49ers vs. Falcons:
The Falcons played their usual solid game, establishing dominance in the first half against a flaccid San Francisco defense. The problem for the Falcons is that they let teams back into the game in the second half, and while they narrowly escaped the clutches of the Seahawks’ late surge last week, they could not hold off the 49ers yesterday. Mike Smith will have to examine why his very good team tends to wilt as the clock approaches the 60-minute mark, and he’ll have all winter and spring to do so.
Colin Kaepernick continued to show great versatility, playing as a pocket quarterback yesterday and leaving the ground yardage to the guys paid to go get it. Kaepernick has become symbolic of his team, which always seems to find a way to defeat other teams. If one aspect of their game isn’t working, another emerges to respond to the situation. As NFL writer Gregg Rosenthal said this week, “This is a 49ers squad that doesn’t flinch. If you stop one part of their team, another will step up. They can win games in so many different ways.”
If this is indicative of Jim Harbaugh’s coaching style, the City by the Bay is in for a long run of successes. On a side note, there’s no way Alex Smith will be wearing a 49ers uniform next year, what with his job gone in San Francisco and too many teams needing a seasoned quality signal-caller. The sad irony is that in dealing him to another team, the 49ers are certain to score at least a high first round draft pick to further strengthen their potent roster. Success breeds success.
Ravens vs. 49Ers:
While Baltimore was lackluster earlier in the season, they have healed and congealed at the right time. Their defense is still the backbone of the team, and their formerly questionable offense has found new heights in recent weeks. Flacco seems ready to pierce the glass ceiling of elitism, at least in the big game in February. Whether he maintains play at that level will determine his long-term standing among quarterbacks. Speaking of pierce, new running threat Bernard Pierce showed some skills in the last two weeks that indicate he was a good draft pick-up. Ray Rice will be his dependable self, a threat carrying or catching the ball.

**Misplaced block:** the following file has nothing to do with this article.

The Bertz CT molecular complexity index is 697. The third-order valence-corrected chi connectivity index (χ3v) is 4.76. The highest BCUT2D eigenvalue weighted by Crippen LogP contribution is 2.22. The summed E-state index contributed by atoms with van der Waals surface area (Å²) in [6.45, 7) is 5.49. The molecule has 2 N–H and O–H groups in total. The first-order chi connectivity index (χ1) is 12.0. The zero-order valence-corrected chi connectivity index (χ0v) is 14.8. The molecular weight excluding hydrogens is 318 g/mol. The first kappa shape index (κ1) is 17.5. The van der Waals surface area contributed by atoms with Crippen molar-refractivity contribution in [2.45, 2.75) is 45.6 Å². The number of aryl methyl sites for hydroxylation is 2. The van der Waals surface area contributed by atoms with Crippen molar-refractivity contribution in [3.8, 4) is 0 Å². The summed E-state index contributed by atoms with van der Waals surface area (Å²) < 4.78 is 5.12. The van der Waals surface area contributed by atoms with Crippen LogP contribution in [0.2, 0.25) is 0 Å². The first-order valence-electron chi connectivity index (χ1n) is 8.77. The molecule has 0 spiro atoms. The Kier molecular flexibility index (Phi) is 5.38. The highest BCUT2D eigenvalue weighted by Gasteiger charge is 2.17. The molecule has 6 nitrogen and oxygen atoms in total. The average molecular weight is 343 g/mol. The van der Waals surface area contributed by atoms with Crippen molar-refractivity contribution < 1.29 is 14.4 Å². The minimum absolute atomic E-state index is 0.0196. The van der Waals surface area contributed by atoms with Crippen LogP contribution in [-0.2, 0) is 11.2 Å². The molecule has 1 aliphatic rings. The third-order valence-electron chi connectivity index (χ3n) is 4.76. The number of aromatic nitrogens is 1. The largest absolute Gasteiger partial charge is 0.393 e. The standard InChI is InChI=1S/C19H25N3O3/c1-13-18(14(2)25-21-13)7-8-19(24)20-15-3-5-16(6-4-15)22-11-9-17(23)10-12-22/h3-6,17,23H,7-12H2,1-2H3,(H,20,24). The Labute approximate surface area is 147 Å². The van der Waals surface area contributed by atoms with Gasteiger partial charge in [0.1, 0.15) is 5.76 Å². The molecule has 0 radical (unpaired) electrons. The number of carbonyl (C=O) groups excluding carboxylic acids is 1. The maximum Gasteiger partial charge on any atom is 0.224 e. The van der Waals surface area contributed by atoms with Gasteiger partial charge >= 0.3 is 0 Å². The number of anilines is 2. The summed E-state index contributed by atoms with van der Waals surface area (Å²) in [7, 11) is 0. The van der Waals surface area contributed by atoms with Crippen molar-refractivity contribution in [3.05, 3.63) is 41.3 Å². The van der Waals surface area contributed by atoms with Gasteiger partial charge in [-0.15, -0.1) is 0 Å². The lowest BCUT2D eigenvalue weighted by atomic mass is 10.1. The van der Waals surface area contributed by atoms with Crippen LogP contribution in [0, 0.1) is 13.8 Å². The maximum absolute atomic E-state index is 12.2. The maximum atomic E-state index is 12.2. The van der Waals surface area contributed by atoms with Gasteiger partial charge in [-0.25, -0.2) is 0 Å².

As stated earlier, the 49ers aren’t just a Cinderella team riding a high. They have been focused on this goal for three seasons, relentlessly drawing closer and closer while eliminating any weaknesses and growing more resilient. Jim Harbaugh seems capable of putting together a solid game plan for each opponent, and more importantly, modifying that plan as game conditions unfold. That kind of versatility resonates throughout his team, which is probably why he opted for Kaepernick at quarterback.
That’s no knock on Alex Smith. If Kaepernick goes down in the SuperBowl, Smith would have no problem stepping in and performing superbly.
Assessment: the Ravens are well-balanced, well-coached, well-seasoned and confident. They showed they can play mistake-free football on offense, which Atlanta and New England were unable to do. The 49ers are equally well-balanced, also boast a very stingy defense, and have a more explosive offense.
Considering the narrowness of the SuperBowl coaching gene pool, neither team has an edge there. Both brothers have proven their quality. Anybody waiting for Kaepernick to get game jitters and make a fatal mistake at this point is waiting for a bus that ain’t coming.
The Ravens rely on mistake-free football to win. The 49ers seem capable of atoning for any mistakes they make during the game, to win out. In a very tight game that either team can win, I give the razor’s edge to … San Francisco.
Thanks to all you readers for a great season!
Image: Source: Sam Koch and John Harbaugh; author: Keith Allison from Baltimore, USA; Creative Commons Attribution-Share Alike 2.0 Generic license
Lower Image: San Francisco 49ers Coach Jim Harbaugh shakes hands with Army Gen. Martin E. Dempsey; http://www.defense.gov/photoessays/photoessayss.aspx?id=3063; author: D. Myles Cullen; public domain